Is it important to have the capability of using dado blades?


Recommended Posts

I have been looking at small table saws, mainly the Dewalt dw745, because my old craftsman 10" is wearing out and becoming dangerous to use.  This seems to be the one that gets good reviews, however, I see it does not have the capacity to install a dado as my craftsman did.  Doing so few projects, and not really using the dado much, I would tend to use the router if I needed one for rabbets, etc. Would you consider this to be something you could live without.  Do you have any other recommendation of a table saw in this price range.  Price is my biggest concern at this point, next would be space in my makeshift shop.  Anything I am overlooking?

 

Thanks

Link to post
Share on other sites

Are you buying the DW for price, or for the portability?  If it's price, I'd look to buy a full size cast iron saw with a belt drive induction motor instead...used is a viable option to stay in budget if necessary.  A portable saw gives up a lot of advantages for the sake of the portability if you don't need that benefit.

 

As far as dados go, you can do them with a router, but I generally prefer to have the mass and power of the TS on my side.

Link to post
Share on other sites

I had a jobsite that I started out with, and almost 5 years ago, I bought a 113 series craftsman contractor saw from craigslist (cast iron top, induction belt drive motor), and paid about $100 for it.  I put another $200 into with a fence and other updates.  It has been a proven machine for me.

  • Like 1
Link to post
Share on other sites

Counterpoint: I haven't used my dado stack since I abandoned my old Craftsman jobsite saw in favor of a used Ridgid contractor saw, about 2 years ago.

And haven't missed it yet.

But man, what a difference the saw makes! I'll give up working wood before I go back to a jobsite saw.

Link to post
Share on other sites

I have been looking at small table saws, mainly the Dewalt dw745, because my old craftsman 10" is wearing out and becoming dangerous to use.  This seems to be the one that gets good reviews, however, I see it does not have the capacity to install a dado as my craftsman did.  Doing so few projects, and not really using the dado much, I would tend to use the router if I needed one for rabbets, etc. Would you consider this to be something you could live without.  Do you have any other recommendation of a table saw in this price range.  Price is my biggest concern at this point, next would be space in my makeshift shop.  Anything I am overlooking?

 

Thanks

I like having options.  If I could meet the TS need and still have the capability to use a dado stack, I'd go for it.  But then, I build things where I use the dado stack fairly regularly.  If you're asking the question, you probably do too.  Now.... are you willing to only use the router for cutting dados or rabbets?  You already know what you want to do...yes?  If you've been happy with the Craftsman and want another, they are ALL over craig's list for $100-$200.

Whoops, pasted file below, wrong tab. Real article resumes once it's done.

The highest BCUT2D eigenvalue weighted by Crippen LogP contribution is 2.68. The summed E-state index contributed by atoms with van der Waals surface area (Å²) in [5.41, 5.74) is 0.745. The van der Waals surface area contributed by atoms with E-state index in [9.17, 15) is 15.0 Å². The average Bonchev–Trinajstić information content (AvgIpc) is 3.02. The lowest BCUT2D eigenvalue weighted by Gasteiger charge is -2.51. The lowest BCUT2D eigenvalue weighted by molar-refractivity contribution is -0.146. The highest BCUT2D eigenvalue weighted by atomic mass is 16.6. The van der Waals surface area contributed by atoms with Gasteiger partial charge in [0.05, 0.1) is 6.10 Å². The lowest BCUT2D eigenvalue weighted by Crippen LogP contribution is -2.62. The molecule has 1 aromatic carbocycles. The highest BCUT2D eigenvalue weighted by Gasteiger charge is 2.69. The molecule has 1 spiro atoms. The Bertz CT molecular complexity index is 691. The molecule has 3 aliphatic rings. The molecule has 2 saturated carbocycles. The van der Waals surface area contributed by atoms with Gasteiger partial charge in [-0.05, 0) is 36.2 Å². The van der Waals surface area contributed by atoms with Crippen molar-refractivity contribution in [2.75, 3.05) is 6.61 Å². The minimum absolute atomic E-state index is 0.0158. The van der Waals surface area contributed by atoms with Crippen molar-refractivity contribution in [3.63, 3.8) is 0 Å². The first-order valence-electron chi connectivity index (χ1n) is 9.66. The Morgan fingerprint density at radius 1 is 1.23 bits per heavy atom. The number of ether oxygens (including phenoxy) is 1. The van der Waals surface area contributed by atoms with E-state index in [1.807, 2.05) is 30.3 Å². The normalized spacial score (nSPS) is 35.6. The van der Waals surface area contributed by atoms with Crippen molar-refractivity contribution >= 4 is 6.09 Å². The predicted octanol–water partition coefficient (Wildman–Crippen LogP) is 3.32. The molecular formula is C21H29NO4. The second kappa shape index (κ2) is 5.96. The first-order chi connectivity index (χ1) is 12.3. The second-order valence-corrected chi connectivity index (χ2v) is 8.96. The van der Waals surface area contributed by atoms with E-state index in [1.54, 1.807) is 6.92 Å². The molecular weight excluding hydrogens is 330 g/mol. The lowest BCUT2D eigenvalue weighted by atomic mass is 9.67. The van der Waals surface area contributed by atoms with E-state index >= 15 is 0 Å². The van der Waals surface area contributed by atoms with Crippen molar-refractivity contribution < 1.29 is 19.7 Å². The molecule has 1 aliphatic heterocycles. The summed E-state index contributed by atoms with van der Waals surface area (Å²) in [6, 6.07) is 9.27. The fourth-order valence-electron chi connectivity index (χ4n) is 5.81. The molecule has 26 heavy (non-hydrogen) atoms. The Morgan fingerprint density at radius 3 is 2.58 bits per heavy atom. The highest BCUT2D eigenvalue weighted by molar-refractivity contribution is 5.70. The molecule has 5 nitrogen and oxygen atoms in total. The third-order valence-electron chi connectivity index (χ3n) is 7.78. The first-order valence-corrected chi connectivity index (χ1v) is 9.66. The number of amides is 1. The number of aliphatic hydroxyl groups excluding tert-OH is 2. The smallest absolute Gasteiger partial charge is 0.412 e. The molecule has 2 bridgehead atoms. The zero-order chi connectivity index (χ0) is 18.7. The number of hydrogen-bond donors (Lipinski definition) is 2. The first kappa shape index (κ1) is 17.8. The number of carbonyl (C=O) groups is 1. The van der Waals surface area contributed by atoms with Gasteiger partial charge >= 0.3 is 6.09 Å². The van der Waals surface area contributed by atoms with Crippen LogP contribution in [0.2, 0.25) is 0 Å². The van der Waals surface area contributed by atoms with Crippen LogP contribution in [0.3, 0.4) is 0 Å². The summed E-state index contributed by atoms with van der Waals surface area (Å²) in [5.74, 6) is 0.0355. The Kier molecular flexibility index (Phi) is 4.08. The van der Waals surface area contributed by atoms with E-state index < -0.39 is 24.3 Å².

Link to post
Share on other sites

I don't have a dado stack, yet, but I do plan on getting one. I've never used a small portable table saw before but I have used an older contractor style saw for awhile before I bought my current saw. Leaps and bounds above the previous one, even though it is only a hybrid. The size and weight of the machine are enough to make this decision pay for itself.

Link to post
Share on other sites

I don't have a table saw with the capability of mounting a dado set due to where I live - I don't miss it as I've never had it. To cut dadoes I just use the router table. If I can't get it on the router table I use an clamp guide in the middle of the board and use the router hand held.

Link to post
Share on other sites

I don't have a table saw with the capability of mounting a dado set due to where I live - I don't miss it as I've never had it. To cut dadoes I just use the router table. If I can't get it on the router table I use an clamp guide in the middle of the board and use the router hand held.

where do you live that a dado stack is not available?
Link to post
Share on other sites

They are not allowed in commercial shops and haven't been for many years. You can do what you want in home shops but most if not all table saws sold in the EU (Europe) have not got sufficient length on the arbor to fit a dado stack. You can get a new arbor made of course, you can buy dado stacks and use them in your home shop.

My particular table saw can't be fitted with a longer arbor. If you did the dado blade would hit the sliding table. Sliding tables are fitted to many table saws in the EU.

The sliding tables are designed so that they almost touch a regular 1/8" blade. No zero clearnce insert required although I've made them for mine.

Link to post
Share on other sites

That's a good link from Carus that explains it. I'd forgotten about the 10 second ruling. This states that machinery should come to a stop within 10 seconds usually using a brake on the motor. The dado head potentially having a greater mass and therefore much more inertia than an 1/8" blade would be more difficult to stop within that time. My 1/8" blade stops in about 2 or 3 seconds but even if it stops within the 10 second limit or indeed 2 seconds it would still do much damage.

Link to post
Share on other sites

Join the conversation

You can post now and register later. If you have an account, sign in now to post with your account.

Guest
Reply to this topic...

×   Pasted as rich text.   Paste as plain text instead

  Only 75 emoji are allowed.

×   Your link has been automatically embedded.   Display as a link instead

×   Your previous content has been restored.   Clear editor

×   You cannot paste images directly. Upload or insert images from URL.